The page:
The bald eagle in the United States is, without a doubt, a banner species for the power of conservation initiatives to stop the unnecessary destruction of the environment. The species—which had an estimated population as high as 500,000 individuals in the mid 18th century—was diminished to only 412 nesting pairs in the 1950s. Thanks to several efforts—most notably the banning of DDT, which caused deadly thinning of egg shells—the bald eagle was revived and, in 1995, officially removed from the endangered species list.
Now, bald eagles are facing a new threat—and researchers are racing to identify the source.
The culprit is a neurological disease known as avian vacuolar myelinopathy (AVM) that causes brain lesions and impaired motor skills that ultimately result in death. First observed in Arkansas in 1994, instances of the condition have steadily increased and spread across the country.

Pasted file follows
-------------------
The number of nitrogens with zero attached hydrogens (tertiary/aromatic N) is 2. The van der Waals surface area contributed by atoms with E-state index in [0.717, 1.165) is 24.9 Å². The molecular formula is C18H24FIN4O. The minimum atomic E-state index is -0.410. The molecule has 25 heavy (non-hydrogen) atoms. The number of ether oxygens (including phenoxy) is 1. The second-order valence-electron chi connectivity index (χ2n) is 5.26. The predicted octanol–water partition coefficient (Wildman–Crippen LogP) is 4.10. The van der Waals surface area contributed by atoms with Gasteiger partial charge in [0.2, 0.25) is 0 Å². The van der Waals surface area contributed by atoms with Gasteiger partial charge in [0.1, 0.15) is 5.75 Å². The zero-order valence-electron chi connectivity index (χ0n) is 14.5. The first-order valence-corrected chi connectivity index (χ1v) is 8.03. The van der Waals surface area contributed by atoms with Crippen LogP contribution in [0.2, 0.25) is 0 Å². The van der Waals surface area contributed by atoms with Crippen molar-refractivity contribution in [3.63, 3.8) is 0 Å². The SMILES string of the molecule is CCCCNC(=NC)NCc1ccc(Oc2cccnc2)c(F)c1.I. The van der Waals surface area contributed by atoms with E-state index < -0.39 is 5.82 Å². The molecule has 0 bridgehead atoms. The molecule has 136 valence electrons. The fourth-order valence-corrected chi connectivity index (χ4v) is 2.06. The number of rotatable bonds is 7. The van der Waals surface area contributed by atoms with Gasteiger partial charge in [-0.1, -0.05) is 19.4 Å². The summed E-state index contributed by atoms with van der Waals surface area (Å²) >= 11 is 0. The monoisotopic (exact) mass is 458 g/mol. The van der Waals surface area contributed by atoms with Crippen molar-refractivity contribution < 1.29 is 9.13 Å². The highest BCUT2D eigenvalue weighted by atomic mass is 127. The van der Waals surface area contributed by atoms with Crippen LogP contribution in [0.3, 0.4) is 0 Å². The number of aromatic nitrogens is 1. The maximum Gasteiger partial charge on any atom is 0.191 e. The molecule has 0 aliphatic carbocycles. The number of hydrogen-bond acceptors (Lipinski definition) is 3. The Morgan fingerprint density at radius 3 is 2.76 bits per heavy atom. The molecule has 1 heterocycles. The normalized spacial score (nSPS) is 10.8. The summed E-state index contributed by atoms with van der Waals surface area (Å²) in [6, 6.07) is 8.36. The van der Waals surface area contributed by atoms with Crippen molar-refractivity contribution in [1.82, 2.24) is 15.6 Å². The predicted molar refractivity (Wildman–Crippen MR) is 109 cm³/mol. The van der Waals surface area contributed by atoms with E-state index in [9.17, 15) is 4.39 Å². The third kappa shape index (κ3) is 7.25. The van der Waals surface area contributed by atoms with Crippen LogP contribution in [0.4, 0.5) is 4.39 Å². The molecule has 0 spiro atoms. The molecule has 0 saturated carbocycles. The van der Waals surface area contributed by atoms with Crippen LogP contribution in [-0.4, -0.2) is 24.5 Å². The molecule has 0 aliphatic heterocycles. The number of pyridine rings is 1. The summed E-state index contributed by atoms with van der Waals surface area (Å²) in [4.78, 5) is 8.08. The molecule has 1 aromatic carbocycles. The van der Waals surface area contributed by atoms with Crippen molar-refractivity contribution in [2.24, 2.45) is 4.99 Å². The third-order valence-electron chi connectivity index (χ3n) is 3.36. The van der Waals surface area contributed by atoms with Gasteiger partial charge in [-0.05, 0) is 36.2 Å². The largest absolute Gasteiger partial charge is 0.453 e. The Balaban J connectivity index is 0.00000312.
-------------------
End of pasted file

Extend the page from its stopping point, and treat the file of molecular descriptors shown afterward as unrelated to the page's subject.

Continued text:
Now, Susan Wilde—a professor at the University of Georgia Warnell School of Forestry and Natural Resources—believes she has found the cause of AVM. Her research suggests that AVM has its source in a neurotoxin produced by cyanobacteria—better known as "blue-green algae."
This algae, which coats the leaves of aquatic plants, has become more common and, as a result, is becoming concentrated in bald eagle prey species.
Identifying the potential cause of the problem has allowed researchers to begin mapping problematic areas. The next step, is working with watershed managers to prevent—or at least limit—bald eagle exposure to this deadly new ingredient in their food.